For Judge in Trump Documents Case, Unusual Rulings Are Business as Usual

When Judge Aileen M. Cannon presides over a hearing on Friday in former President Donald J. Trump’s classified documents case, she will spend the day considering well-trod arguments about an arcane legal issue in an unorthodox manner.

It will be the latest example of how her unusual handling of the case has now become business as usual.

Over the past several months, Judge Cannon, who was appointed by Mr. Trump in his final days in office, has made a number of decisions that have prompted second-guessing and criticism among legal scholars following the case. Many of her rulings, on a wide array of topics, have been confounding to them, often evincing her willingness to grant a serious hearing to far-fetched issues that Mr. Trump’s lawyers have raised in his defense.

The issue that will be discussed on Friday in Federal District Court in Fort Pierce, Fla., is a motion by the defense to dismiss the charges in the case on the grounds that Jack Smith, the special counsel who filed them last spring, was improperly funded and appointed.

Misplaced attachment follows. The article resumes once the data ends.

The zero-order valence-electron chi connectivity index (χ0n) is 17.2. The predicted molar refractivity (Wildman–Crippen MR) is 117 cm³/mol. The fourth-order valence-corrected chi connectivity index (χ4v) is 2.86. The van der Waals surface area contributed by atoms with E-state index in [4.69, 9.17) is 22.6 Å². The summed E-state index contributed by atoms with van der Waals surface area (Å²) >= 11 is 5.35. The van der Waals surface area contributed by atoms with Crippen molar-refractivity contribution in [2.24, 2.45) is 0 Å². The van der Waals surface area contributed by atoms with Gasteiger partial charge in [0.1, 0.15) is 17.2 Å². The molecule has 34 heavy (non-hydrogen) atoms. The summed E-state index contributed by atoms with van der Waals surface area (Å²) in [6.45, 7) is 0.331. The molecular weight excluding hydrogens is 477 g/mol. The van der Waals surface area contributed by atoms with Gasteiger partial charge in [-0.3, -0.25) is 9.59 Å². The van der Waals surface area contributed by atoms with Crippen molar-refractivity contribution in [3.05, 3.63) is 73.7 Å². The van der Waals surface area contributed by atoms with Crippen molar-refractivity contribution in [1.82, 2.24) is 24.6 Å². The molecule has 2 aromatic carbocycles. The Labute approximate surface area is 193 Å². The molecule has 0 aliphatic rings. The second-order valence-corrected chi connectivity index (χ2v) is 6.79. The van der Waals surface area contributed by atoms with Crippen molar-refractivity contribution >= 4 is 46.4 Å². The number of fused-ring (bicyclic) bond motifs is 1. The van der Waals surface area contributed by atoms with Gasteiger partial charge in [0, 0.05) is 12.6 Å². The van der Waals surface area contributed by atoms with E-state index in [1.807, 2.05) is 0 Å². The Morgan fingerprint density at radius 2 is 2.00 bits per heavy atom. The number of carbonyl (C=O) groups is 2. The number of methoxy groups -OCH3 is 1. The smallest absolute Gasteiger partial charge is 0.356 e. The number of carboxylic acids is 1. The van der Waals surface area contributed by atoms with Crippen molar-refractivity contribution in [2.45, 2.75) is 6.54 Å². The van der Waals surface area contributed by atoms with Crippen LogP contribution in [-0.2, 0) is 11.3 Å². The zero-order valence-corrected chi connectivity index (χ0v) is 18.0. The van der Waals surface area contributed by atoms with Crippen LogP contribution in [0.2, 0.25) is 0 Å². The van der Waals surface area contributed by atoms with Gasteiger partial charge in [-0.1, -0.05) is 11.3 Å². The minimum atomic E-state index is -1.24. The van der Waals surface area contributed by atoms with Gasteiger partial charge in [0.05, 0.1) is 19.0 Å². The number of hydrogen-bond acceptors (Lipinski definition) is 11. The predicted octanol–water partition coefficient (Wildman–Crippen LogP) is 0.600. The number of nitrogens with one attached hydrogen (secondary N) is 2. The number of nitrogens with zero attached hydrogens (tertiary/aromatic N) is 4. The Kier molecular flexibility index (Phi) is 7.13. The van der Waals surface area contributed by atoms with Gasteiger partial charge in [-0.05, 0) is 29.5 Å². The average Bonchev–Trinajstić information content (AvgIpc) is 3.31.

The defense has argued that Mr. Smith was not named to his post by the president or approved by the Senate like other federal officers, and that Attorney General Merrick B. Garland, who gave him the job, had no legal power to do so on his own.

Mr. Smith’s deputies have countered that under the appointments clause of the Constitution, agency heads like Mr. Garland are authorized to name “inferior officers” like special counsels to act as their subordinates.

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